The Confiscation Act of 1861 was an act
permitting seizure of property, including slaves, being used to support
insurrection during the American Civil War. It was approved on
Before the act was passed, Benjamin Butler had been the first Union general to declare slaves as contraband; some other Northern commanders followed this precedent, while officers from the border states were more likely to return escaped slaves to their masters. The Confiscation Act was an attempt to set a consistent policy throughout the army.
The bill was passed by a vote of sixty to forty-eight. Abraham
Lincoln was reluctant to sign the act;  only personal
lobbying by several powerful Senators persuaded him to sign it.
1. Text of the act
An Act to confiscate Property used for Insurrectionary Purposes.
Be it enacted by the Senate and House of Representatives of the United States of America in Congress assembled, That if, during the present or any future insurrection against the Government of the United States, after the President of the United States shall have declared, by proclamation, that the laws of the United States are opposed, and the execution thereof obstructed, by combinations too powerful to be suppressed by the ordinary course of judicial proceedings, or by the power vested in the marshals by law, any person or persons, his, her, or their agent, attorney, or employé, shall purchase or acquire, sell or give, any property of whatsoever kind or description, with intent to use or employ the same, or suffer the same to be used or employed, in aiding, abetting, or promoting such insurrection or resistance to the laws, or any person or persons engaged therein; or if any person or persons, being the owner or owners of any such property, shall knowingly use or employ, or consent to the use or employment of the same as aforesaid, all such property is hereby declared to be lawful subject of prize and capture wherever found; and it shall be the duty of the President of the United States to cause the same to be seized, confiscated, and condemned.
SEC. 2. And be it further enacted, That such prizes and capture shall be condemned in the
district or circuit court of the
SEC. 3. And be it further enacted, That the Attorney-General, or any district attorney of the United States in which said property may at the time be, may institute the proceedings of condemnation, and in such case they shall be wholly for the benefit of the United States; or any person may file an information with such attorney, in which case the proceedings shall be for the use of such informer and the United States in equal parts.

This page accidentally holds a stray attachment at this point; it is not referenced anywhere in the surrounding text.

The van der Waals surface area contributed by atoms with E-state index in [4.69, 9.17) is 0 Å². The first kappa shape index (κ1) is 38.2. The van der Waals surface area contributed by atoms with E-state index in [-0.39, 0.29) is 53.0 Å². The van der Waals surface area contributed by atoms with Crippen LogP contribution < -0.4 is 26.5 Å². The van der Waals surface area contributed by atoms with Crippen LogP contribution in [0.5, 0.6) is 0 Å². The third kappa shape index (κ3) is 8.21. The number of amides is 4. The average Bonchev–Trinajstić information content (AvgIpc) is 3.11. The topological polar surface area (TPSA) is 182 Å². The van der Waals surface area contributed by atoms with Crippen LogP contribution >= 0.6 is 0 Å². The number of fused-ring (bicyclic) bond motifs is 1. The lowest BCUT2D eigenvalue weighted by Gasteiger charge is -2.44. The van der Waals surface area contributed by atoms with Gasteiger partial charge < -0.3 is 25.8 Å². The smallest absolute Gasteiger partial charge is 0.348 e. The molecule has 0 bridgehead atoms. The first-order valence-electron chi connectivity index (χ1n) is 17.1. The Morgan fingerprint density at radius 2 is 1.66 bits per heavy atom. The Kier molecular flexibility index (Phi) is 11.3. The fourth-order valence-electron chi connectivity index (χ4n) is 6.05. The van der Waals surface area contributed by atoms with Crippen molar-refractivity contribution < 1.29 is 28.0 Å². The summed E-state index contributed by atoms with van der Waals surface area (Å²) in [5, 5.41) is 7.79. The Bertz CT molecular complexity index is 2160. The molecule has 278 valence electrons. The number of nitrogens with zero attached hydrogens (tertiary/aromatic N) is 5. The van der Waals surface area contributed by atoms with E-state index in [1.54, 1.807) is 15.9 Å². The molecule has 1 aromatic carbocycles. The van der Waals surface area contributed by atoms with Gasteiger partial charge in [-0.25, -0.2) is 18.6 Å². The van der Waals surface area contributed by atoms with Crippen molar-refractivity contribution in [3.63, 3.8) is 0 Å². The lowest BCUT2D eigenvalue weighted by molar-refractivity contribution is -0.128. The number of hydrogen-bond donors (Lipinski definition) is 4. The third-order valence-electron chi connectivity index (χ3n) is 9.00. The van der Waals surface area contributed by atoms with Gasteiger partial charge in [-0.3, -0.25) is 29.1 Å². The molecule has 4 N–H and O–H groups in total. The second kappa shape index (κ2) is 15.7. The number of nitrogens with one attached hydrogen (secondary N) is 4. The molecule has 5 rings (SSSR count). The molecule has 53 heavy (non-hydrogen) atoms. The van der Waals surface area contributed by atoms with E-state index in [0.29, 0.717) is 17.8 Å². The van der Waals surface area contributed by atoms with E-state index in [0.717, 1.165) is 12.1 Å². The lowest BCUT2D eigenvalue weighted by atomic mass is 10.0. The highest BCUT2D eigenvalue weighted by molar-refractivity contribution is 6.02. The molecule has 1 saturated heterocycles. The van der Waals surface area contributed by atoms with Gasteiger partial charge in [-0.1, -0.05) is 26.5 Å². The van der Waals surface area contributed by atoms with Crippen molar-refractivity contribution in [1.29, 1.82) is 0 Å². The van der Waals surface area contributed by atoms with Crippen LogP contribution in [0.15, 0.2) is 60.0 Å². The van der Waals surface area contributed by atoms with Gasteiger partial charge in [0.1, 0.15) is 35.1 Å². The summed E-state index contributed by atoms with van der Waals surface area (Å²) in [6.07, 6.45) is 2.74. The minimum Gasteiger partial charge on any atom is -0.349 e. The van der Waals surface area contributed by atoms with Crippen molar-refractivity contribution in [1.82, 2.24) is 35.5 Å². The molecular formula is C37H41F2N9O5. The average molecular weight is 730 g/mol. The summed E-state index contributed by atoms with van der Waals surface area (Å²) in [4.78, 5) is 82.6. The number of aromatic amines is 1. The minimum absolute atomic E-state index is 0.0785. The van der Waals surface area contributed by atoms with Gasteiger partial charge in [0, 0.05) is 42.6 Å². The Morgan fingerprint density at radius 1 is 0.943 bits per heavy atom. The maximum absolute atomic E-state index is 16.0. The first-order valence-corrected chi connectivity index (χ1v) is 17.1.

SEC. 4. And be it further enacted,
That whenever hereafter, during the present insurrection against the Government
of the United States, any person claimed to be held to labor or service under
the law of any State, shall be required or permitted by the person to whom such
labor or service is claimed to be due, or by the lawful agent of such person,
to take up arms against the United States, or shall be required or permitted by
the person to whom such labor or service is claimed to be due, or his lawful
agent, to work or to be employed in or upon any fort, navy yard, dock, armory,
ship, entrenchment, or in any military or naval service whatsoever, against the
Government and lawful authority of the United States, then, and in every such
case, the person to whom such labor or service is claimed to be due shall
forfeit his claim to such labor, any law of the State or of the United States
to the contrary notwithstanding. And whenever thereafter the person claiming
such labor or service shall seek to enforce his claim, it shall be a full and
sufficient answer to such claim that the person whose service or labor is
claimed had been employed in hostile service against the Government of the
2. See also
McPherson, James. Battle Cry of Freedom. (1988) p. 356
http://books.google.com/books?id=ta2kvLpA3BoC&dq=Linfield,+Freedom+under+Fire&pg=PP1&ots=Qqsc31s8UH&sig=_QtjaLeeqJMp1hS8DsG-F6DA4TM&hl=en&sa=X&oi=book_result&resnum=1&ct=result#PPA30,M1, ,Linfield, Michael. "Freedom Under Fire: US Civil Liberties in Time of War". (1999) p. 23, 30-32
Donald, David Herbert.